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April 4 — A dispute over the formatting of test results between two companies that help health care providers monitor whether patients are taking their pain medications will continue, after an April 4 ruling by the U.S. Court of Appeals for the 9th Circuit.
This is the first time that the 9th Circuit has addressed the question of whether a layout or publication format is necessarily functional for a trade dress infringement claim.
The court kicked the case back down to the trial level after ruling that the precise layout of urine test results might not be functional for the purposes of a trade dress infringement claim.
Even if comparing test results is a functional matter, the court said, that kind of information “could be presented in many ways” and it is up to a jury to decide whether the layout in this particular case is functional and not protectable as trade dress.
A trade dress infringement claim is similar to a trademark infringement claim in that it is asserting that a competitor is creating a likelihood of confusion.
But in a trade dress case, what is being fought over is not a trademark—such as a brand name or a logo—but rather a product's design or packaging.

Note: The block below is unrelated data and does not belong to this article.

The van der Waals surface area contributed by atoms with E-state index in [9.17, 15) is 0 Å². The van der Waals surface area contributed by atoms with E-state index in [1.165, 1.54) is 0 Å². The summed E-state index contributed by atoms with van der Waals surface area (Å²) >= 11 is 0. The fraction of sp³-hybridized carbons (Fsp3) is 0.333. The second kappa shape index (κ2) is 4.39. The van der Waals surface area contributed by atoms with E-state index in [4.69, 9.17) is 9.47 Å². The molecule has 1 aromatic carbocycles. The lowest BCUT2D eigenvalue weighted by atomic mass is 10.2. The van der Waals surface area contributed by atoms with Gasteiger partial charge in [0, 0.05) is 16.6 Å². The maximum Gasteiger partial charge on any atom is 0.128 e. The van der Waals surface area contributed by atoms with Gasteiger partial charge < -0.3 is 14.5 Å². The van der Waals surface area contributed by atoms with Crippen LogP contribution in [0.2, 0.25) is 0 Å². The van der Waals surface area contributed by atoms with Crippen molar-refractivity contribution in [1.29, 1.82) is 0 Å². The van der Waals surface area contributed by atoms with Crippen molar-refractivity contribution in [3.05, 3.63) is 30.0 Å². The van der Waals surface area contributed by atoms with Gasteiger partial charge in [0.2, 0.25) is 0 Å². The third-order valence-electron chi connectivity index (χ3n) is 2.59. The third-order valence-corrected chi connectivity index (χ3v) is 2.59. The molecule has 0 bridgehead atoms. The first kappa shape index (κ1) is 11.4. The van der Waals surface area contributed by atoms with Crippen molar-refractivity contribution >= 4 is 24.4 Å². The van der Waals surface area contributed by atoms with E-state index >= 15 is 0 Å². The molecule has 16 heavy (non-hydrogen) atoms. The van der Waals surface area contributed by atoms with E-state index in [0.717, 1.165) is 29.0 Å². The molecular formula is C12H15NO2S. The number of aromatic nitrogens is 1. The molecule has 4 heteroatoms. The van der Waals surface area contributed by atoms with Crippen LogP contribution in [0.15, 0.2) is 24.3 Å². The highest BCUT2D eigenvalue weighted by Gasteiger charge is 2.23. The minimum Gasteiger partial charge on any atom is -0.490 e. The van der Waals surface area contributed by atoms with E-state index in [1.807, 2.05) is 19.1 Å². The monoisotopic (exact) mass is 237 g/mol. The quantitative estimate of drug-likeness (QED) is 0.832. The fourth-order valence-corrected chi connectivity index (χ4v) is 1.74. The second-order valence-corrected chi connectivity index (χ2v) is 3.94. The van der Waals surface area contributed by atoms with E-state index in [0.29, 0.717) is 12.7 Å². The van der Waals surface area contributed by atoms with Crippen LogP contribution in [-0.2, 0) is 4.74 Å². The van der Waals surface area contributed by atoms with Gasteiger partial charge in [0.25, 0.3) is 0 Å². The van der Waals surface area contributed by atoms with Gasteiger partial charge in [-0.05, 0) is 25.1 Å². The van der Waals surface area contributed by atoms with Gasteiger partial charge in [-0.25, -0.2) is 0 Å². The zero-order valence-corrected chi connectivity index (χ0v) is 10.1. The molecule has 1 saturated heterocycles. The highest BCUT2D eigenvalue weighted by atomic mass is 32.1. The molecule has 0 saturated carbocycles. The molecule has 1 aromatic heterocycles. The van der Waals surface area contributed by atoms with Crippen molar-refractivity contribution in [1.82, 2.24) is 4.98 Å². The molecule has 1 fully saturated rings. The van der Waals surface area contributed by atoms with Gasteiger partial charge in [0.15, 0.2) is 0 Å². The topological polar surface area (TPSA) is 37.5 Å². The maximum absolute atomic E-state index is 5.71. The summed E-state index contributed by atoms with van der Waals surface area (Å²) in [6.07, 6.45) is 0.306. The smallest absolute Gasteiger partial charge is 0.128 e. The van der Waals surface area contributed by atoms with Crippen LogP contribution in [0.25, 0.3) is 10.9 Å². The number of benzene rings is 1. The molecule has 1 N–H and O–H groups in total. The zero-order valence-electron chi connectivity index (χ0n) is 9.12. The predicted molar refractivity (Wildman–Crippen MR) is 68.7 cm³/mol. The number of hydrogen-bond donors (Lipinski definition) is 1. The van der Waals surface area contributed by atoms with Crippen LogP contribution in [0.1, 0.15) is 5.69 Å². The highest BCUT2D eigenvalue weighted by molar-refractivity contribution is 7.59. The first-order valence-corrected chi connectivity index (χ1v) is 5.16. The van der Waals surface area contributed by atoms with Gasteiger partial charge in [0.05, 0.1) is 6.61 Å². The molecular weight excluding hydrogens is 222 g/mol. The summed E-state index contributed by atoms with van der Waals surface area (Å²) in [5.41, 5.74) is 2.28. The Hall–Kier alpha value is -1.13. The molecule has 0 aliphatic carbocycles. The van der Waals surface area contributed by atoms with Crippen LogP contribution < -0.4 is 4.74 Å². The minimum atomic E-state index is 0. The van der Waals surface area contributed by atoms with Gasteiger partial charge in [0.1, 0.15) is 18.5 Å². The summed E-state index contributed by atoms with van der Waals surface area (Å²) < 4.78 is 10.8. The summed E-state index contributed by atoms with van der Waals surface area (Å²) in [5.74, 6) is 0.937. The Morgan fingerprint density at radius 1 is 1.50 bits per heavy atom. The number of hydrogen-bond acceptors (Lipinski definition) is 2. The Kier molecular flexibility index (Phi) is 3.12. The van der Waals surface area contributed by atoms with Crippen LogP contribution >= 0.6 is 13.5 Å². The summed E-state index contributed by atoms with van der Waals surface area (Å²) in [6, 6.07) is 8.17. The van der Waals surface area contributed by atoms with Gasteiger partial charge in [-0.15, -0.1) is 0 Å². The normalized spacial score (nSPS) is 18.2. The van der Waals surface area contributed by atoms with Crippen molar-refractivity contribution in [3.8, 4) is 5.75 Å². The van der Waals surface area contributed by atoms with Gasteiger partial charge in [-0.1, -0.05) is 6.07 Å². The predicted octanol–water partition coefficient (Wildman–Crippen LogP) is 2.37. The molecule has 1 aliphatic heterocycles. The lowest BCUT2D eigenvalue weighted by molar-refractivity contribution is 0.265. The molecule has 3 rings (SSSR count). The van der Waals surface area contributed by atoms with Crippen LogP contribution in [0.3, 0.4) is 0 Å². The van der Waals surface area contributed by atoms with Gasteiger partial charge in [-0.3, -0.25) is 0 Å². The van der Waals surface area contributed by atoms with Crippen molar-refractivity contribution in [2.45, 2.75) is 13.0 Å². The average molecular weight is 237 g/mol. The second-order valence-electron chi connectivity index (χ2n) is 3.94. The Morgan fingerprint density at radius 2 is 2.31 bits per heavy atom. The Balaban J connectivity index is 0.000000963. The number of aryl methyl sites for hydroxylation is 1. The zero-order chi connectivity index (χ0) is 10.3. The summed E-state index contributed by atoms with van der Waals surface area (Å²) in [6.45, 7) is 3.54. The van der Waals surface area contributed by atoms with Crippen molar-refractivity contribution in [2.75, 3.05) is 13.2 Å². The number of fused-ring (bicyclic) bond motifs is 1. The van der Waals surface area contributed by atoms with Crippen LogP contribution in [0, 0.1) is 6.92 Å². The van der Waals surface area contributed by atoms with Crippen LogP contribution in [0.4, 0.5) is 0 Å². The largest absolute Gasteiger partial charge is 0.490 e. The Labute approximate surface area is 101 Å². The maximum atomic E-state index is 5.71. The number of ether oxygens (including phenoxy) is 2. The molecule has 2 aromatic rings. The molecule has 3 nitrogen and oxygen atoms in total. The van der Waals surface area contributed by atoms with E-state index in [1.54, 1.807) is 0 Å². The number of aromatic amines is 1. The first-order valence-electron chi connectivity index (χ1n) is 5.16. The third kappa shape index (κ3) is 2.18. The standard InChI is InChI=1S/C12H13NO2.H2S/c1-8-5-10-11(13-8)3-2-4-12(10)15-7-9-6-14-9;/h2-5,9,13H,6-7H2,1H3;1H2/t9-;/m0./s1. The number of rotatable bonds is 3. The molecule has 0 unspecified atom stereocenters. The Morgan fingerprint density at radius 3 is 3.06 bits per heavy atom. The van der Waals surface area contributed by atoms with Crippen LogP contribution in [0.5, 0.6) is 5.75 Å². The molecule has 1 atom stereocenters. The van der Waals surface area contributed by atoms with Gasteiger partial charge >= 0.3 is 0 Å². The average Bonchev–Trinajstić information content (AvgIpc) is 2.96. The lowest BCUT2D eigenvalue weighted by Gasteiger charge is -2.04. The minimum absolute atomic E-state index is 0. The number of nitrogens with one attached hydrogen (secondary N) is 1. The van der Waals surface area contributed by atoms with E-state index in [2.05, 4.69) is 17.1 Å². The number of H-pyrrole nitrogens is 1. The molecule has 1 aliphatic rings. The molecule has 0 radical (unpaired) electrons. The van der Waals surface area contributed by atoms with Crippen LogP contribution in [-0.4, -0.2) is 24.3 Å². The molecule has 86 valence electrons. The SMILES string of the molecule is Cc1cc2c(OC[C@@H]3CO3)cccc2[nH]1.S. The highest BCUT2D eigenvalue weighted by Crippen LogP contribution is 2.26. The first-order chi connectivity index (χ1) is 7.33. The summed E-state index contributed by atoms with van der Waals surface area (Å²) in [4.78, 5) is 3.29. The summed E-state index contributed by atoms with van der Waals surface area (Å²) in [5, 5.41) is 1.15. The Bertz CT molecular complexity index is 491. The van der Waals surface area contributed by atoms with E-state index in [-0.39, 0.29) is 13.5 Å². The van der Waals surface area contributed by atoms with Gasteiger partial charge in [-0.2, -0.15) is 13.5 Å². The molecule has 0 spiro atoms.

Under Section 43(a)(3) of the Lanham Trademark Act of 1946, 15 U.S.C. §1125(a)(3), in order for a company to claim that a certain configuration is distinctive trade dress, it has to show that the configuration is nonfunctional.
If the configuration has a practical purpose then competitors can't be stopped from using it.
In this case, Millennium Laboratories Inc. of San Diego offers pain medication monitoring products. It claimed that in June 2011, it redesigned its R.A.D.A.R. reports “to include a specific combination of graphs and charts.”
Judge Michael M. Anello of the U.S. District Court for the Southern District of California granted summary judgment in favor of Ameritox after deciding that the layout of the report was functional.
However, the appeals court said that in this case, summary judgment was not appropriate because there were genuine outstanding issues of material fact.
Specifically, the court said that a jury could legitimately conclude that some of the features of the R.A.D.A.R. reports might not be functional, particularly given that “many alternative designs were available.”
A jury would also be able to look at whether Millennium itself had advertised the layout as a whole as having functional benefits, the court said.
Judge Ronald M. Gould issued the court's ruling, which was joined by Judges Susan P. Graber and Wiley Y. Daniel.
Jones Day represented Millennium. Perkins Coie LLP represented Ameritox.
To contact the reporter on this story: Anandashankar Mazumdar in Washington at firstname.lastname@example.org
To contact the editor responsible for this story: Mike Wilczek in Washington at email@example.com
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